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Paddling in the Adirondacks for the First Time!
Jul
15
2015

A Great Place for an Evening Paddle

I made sure to take my nieces and nephew paddling the other week when they came to visit – it's an integral part of an Adirondack adventure, after all. Lake Colby is a great spot for an easy outing, so we all loaded into my large boat and set off. My niece Emily paddled in the bow, I was in the stern, and Rebecca and Tyler sat on Crazy Creek chairs in the middle of the boat – Wren cozied up with Tyler as both of them were tired from playing for a few hours at Lake Clear Beach.

As usual I took a route that hugged the shoreline to give us more opportunity to see wildlife and other things, and we set out along the DEC Environmental Education Camp where the campers seemed to be roasting marshmallows at an evening campfire. We ducked into the first arm of the lake lined with shadowed cedars. A Hermit Thrush, Winter Wren, and a Black-throated Green Warbler were all singing and we paused to look at the surrounding mountains such as McKenzie, Scarface, Whiteface, and the more distant High Peaks.Wren and Tyler

Echoes and Loons

We also paused among the pads of tuberous water lilies to look at their balled yellow flowers and a fish jumped directly next to the boat startling everyone. I was hoping we would see a Bald Eagle or Osprey flying overhead, but they weren’t out on this evening – instead we had a few calling Common Ravens. After we turned down the next arm of the lake to explore, I hooted for Barred Owl to see if I could get one to respond - I hear them on the backside of the lake somewhat regularly. But while no Barred Owl returned my calls, the echo of my own voice was tremendous and soon everyone was calling and hooting to hear their voice bounce back to them.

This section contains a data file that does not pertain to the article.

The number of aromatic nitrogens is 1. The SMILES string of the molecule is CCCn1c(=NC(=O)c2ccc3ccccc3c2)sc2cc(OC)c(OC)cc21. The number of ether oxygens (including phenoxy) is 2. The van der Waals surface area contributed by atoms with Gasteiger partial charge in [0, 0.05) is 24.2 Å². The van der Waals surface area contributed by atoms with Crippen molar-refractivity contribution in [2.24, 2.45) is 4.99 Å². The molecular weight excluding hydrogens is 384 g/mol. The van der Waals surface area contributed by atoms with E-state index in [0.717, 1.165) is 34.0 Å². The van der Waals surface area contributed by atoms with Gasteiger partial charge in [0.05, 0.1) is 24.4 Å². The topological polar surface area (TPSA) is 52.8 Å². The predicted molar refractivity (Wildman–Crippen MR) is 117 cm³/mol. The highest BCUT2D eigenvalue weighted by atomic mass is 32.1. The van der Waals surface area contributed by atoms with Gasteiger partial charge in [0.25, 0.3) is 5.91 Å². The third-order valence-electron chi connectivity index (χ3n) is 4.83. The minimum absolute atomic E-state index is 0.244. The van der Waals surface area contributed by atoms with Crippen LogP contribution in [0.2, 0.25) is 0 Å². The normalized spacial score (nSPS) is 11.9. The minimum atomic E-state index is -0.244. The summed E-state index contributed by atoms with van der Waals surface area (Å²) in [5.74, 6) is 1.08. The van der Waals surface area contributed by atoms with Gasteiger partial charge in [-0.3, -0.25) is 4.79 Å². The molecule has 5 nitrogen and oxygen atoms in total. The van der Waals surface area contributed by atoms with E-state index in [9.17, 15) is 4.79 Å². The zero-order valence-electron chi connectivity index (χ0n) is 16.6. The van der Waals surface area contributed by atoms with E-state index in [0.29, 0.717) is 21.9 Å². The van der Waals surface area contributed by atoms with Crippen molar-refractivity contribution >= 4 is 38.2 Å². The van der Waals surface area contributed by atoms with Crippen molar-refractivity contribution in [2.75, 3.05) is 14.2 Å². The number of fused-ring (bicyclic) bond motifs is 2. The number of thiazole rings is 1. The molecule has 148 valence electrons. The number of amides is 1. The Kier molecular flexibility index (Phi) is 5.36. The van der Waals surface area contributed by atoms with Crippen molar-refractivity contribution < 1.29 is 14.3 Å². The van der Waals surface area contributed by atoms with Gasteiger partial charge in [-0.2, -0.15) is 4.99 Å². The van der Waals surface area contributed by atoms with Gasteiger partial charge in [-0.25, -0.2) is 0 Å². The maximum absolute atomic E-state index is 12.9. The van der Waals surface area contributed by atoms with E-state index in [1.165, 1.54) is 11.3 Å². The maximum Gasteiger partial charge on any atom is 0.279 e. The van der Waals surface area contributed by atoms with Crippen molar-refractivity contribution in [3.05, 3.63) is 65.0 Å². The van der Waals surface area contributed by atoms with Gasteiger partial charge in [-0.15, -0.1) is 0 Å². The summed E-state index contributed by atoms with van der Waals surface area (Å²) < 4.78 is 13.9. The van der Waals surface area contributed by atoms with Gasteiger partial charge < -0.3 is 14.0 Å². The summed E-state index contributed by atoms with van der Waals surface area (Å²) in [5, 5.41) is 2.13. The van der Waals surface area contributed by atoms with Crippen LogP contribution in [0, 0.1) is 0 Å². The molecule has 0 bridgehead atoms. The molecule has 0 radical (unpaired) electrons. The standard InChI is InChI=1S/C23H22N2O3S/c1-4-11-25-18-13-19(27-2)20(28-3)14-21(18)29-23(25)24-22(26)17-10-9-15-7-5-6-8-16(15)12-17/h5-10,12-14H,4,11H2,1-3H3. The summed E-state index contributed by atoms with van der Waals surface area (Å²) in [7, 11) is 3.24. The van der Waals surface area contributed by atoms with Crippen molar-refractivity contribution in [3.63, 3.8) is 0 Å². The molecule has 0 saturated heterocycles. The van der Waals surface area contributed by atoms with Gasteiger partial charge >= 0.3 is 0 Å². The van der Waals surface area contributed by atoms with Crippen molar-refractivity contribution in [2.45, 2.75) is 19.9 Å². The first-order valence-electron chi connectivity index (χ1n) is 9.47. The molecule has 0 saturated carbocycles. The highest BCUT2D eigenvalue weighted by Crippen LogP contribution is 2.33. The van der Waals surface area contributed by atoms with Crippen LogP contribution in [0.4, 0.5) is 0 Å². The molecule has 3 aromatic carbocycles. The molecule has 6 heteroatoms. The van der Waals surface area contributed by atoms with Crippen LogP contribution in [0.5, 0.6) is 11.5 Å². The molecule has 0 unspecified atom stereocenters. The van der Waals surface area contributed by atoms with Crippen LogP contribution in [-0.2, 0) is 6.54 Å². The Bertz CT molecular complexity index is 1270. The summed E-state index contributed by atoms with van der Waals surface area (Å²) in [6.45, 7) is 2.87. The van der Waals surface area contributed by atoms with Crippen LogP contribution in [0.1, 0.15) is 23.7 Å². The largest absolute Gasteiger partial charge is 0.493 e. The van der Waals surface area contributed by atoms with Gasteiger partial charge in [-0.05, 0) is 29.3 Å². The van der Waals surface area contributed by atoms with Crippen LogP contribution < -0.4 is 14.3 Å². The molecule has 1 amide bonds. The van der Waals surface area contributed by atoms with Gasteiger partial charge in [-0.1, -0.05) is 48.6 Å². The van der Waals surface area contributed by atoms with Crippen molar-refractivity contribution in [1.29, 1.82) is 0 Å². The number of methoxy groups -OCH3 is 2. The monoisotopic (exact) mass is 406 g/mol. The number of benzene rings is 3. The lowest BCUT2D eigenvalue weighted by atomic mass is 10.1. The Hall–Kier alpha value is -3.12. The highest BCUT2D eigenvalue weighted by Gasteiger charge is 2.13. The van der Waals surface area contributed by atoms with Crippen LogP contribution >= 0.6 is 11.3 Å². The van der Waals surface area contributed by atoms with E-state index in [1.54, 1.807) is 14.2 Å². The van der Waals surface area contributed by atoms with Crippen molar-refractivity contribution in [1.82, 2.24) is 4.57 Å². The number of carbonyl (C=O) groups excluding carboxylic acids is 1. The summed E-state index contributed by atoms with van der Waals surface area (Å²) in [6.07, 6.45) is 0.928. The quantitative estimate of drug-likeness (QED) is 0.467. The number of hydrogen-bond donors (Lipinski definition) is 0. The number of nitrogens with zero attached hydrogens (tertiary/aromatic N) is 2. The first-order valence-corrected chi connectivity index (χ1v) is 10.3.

We began to loop back towards the put-in and I pointed out the railroad tracks where Tyler and I had walked earlier in the week. A few fishermen stood along it with their lines in the water, hoping their luck would bring some dinner. We weren’t close enough to ask if they had any success. A Common Loon was likewise sitting in the distance so I set our course towards it to get a closer look. We slowed as we passed it, keeping a respectful distance so as not to spook it as it sat calmly on the glassy surface of the lake. Everyone who visits this region should take time to quietly watch a loon.Common Loon Larry

Paddling Back at Sunset

With that we turned towards the boat launch. We were moving fairly slowly and we were growing hungry for a late dinner. The sun was already kissing the horizon to the west and cooler temperatures were arriving. Rebecca skimmed her paddle in the water as we pushed to get back - creating an arching wave over it that bubbled up from our speed. We joked it was a surfing wave for the myriad numbers of water-striders which covered the water’s surface all around us.Rebecca and Emily Sunset

The girls also spotted a few other boaters and we joked that we could become a pirate canoe and rule the high seas of Lake Colby – Tyler would be our captain by taking out one of the lenses of his sun glasses to create an eye patch. We’d have to be quite a bit faster if we wanted any success in catching any other boats, however, or just somehow convince them to slow down! We crossed back over the lake and paddled along the camp shoreline again as we headed to the launch. I loaded the boat back onto the car and we headed home as the setting sun shot brightly colored streaks across the sky. We had earned a good dinner.

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About The Author

Alan Belford has spent much of his life outdoors exploring and learning about wildlife – particularly birds. Alan is often out hiking, paddling, running, or cross country skiing – with his Labrador retriever Wren at this side. A certified teacher and former cross country, baseball, and ultimate frisbee coach, he loves teaching others and has taught multiple natural history (specializing in ornithology) courses for both college students and the general public. He is a licensed guide in New York State, he has traveled widely both domestically and internationally, and he is also a published travel writer and photographer – focusing on outdoor and nature writing.

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